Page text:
This great new activity is free and open to all seventh- and eighth-grade students in the area regardless of school or home school affiliation. A commitment to the entire 10 weeks is the only requirement.

This group will work throughout the fall to develop a new theater group for teens with a production scheduled for mid-November. The club will meet at CNY Arts Center at State Street United Methodist Church.

Auditions for the Christmas production of Little Women will take place 6 to 8 p.m. Sept. 19, from noon to 3 p.m. Sept. 21 and 6 to 8 p.m. Sept. 24 at the Arts Center.

Ages 15 and older are invited to audition for the beloved classic, which will premiere Dec. 13 to 22.  For more information about the production, visit CNYArtsCenter.com.

Kids Onstage for all kids ages 7 to 18 will start Sept. 21 and meet from 5 to 7 p.m. for eight Saturdays at the Arts Center.

This drama class will develop skills and techniques for stage presence, creative problem solving, team building, and character development.

Children who complete Kids Onstage classes will be allowed to audition for the spring all youth production. Kids Onscreen will start in early October. This is the great film class where kids develop a short script that is filmed and edited by the class instructor.

More new classes on tap for the fall include sewing classes for all skill levels,  popular culinary adventures, a writing critique workshop and capturing memories in story and in collage; story time art, oil painting, pumpkin carving and more all take place at the center in the church.

Get all the latest news and updates at CNYArtsCenter.com. Students are reminded to pre-register for all classes and workshops to avoid missing out.

Classes and workshops charge a modest fee. Visit CNYArtsCenter.com for more information or call 592-3373 for details and updates.

Remember, we bring all arts for all ages at two separate locations. Classes, Writer’s Café, Author Spotlight, live theater and Arty Camp are held in CNY Arts Center located in the lower level of State Street United Methodist Church, 357 State St., Fulton.

Arts in the HeART Gallery is located at 47 S. First St. in downtown Fulton across from the gazebo for local artists who want to display their artistry. Artists can apply for gallery space online at CNYArtsCenter.com.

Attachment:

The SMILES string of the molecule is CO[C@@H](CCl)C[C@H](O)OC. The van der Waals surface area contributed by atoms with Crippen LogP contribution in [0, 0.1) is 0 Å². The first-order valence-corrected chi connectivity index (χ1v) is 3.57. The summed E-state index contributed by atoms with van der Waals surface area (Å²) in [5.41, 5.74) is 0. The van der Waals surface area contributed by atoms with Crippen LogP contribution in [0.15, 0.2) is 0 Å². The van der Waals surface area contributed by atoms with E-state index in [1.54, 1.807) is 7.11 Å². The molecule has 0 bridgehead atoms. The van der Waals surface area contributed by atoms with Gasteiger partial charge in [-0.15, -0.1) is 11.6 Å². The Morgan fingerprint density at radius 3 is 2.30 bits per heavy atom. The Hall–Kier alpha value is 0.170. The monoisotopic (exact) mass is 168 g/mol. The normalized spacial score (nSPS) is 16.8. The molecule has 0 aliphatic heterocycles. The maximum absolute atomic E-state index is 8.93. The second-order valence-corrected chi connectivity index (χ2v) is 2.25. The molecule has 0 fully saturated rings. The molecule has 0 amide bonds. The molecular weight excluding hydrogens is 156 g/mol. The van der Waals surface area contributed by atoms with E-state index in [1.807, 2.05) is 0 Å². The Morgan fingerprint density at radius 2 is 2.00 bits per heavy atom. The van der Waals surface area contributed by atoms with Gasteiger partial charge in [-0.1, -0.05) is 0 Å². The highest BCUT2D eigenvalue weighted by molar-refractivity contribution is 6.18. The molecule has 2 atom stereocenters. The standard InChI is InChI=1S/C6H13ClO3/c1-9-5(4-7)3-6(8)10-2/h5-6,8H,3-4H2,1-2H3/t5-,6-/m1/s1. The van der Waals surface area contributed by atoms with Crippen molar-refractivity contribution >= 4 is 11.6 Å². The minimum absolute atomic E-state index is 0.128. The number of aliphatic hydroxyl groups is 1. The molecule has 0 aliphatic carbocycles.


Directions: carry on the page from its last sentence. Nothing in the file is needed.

Writing class focuses on school memories

The river’s end bookstore in Oswego is offering the next in its series of programs for writers and those interested in becoming writers.

“School Days, School Ways: Recalling How and What We Learned” will explore the memories we have related to our school years: favorite teachers, best friends, embarrassing classroom moments, first crushes, etc.

The class begins Sept. 12.

“We have so much emotion stemming from our school years,” said Jim Farfaglia, writing instructor.

“It was a time when our minds and bodies were rapidly developing and we were learning new things — both in and out of the classroom,” he said. “By tapping into our school-related memories, we can discover how those years continue to inform who we are today — and we can have a little fun remembering.”

Class time will be spent participating in activities to rekindle memories and inspire writing.

Each week, the class will focus on a different aspect of school and participants will have the opportunity to share the stories they have written. No previous writing experience is necessary.

The class will be held at the bookstore, West Second and Bridge streets in Oswego, and will run for six Thursdays, beginning Sept. 12 and continuing through Oct. 17.

Class time will run from 6 p.m. to 7:45 p.m. There is a fee for the class.

For more information, or to register, contact the river’s end bookstore at 342-0077, or visit Farfaglia’s website at jimfarfaglia.weebly.com and click on “Writing Classes.”